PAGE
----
You mean, let me understand this, ’cause, ya know maybe it’s me, I’m a little fucked up maybe, but I’m funny how? I mean funny like I’m a clown? I amuse you? I make you laugh, I’m here to fuckin’ amuse you? What do you mean funny? Funny how? How am I funny?

Here then are some of my other personal favourites, from just a few of the sub-genres we have explored in these pages over the last year.

  • Professor James Moriarty from the Sherlock Holmes canon. Whilst the Napoleon of crime, as Holmes called him, appears in a smaller body of Conan Doyle’s work than you might imagine (whilst mentioned in passing in a handful of stories, he appears directly in only two of them), he has been reinvented and reimagined in recent years as a central character.  Whatever your view of him, he is, along with Irene Adler, one of only two characters that can genuinely claim to be the equal of the great consulting detective.  Between them, Moriarty and Adler appear directly in only three stories. But so well crafted are they as characters that we remember them so vividly.
  • Amy Dunne from Gone Girl (2012) by Gillian Flynn.  There is a point in the book where you notice your hands are gripping the pages tightly.  A masterclass in how to build, slowly, the horrible realisation that you are looking at a completely terrifying individual.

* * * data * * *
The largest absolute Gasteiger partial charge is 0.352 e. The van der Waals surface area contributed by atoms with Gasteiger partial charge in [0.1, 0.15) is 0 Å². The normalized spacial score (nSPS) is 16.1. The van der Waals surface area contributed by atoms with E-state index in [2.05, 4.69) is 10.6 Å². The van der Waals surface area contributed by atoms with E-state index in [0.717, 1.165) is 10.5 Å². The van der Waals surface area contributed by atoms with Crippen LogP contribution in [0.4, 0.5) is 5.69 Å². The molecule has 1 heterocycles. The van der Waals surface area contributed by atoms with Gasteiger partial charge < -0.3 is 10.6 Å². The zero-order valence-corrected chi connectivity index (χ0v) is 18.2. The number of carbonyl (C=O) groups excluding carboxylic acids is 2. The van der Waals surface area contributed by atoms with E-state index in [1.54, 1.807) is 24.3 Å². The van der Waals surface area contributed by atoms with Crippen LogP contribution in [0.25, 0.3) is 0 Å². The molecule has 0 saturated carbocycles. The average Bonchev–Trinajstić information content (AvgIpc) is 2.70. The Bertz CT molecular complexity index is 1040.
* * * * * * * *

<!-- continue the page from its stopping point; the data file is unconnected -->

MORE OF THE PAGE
• Anton Chigurh from No Country For Old Men (2005) by Cormac McCarthy.  A serial killer with principles who kills on the toss of a coin. Joel and Ethan Coen’s film version won a clutch of Academy Awards including Best Supporting Actor for Javier Bardem and his stunning portrayal of Chigurh.
  • Marquise de Merteuil originally from Les Liaisons Dangereuses (1792) by Pierre Choderlos de Laclos but more recently a play and Academy Award-winning film, both written by Christopher Hampton.  If you concentrate you can hear Glenn Close speaking the terrifying line when one woman strikes at the heart of another she seldom misses, and the wound is invariably fatal.
  • Francis Dolarhyde from Red Dragon (1981) by Thomas Harris.  If you haven’t read this book you may wonder why I have picked Dolarhyde over Hannibal Lecter.  If you have read it, you won’t.  Terrifying, in every way.
  • Annie Wilkes from Misery (1987) by Stephen King. Kathy Bates won an Academy Award for her portrayal of Annie Wilkes in a 1990 film adaptation by Rob Reiner.  As excellent as this film is the sledgehammer scene is tame in comparison to what Annie Wilkes does to Paul Sheldon in the book.
  • The Hooded Claw from The Perils of Penelope Pitstop, a Hanna-Barbera Productions cartoon which first aired in 1969.  The Hooded Claw was in fact the dark side of Sylvester Sneekly who was Penelope Pitstop’s guardian.  This may sound frivolous but if you think about it this is genuinely frightening.  A cartoon about a guardian who repeatedly tries to harm a child in his care.  It would never get made today.
  • Mrs Danvers from Rebecca (1938) by Daphne Du Maurier.  One of the stars of Du Maurier’s gothic romance and revenge masterpiece, Mrs Danvers is manipulating, scheming and has an almost psychopathic desire for control. Nobody really believes she dies in the fire, do they?

You’ll have your own favourites I’m sure, and if you get a chance do let me know who they are.  Also, if you haven’t read Misery then I urge to do so.  I guarantee that when you do, you’ll choose the sledgehammer every time if you are Paul Sheldon.  I shudder just thinking about what Annie Wilkes does to him in the book.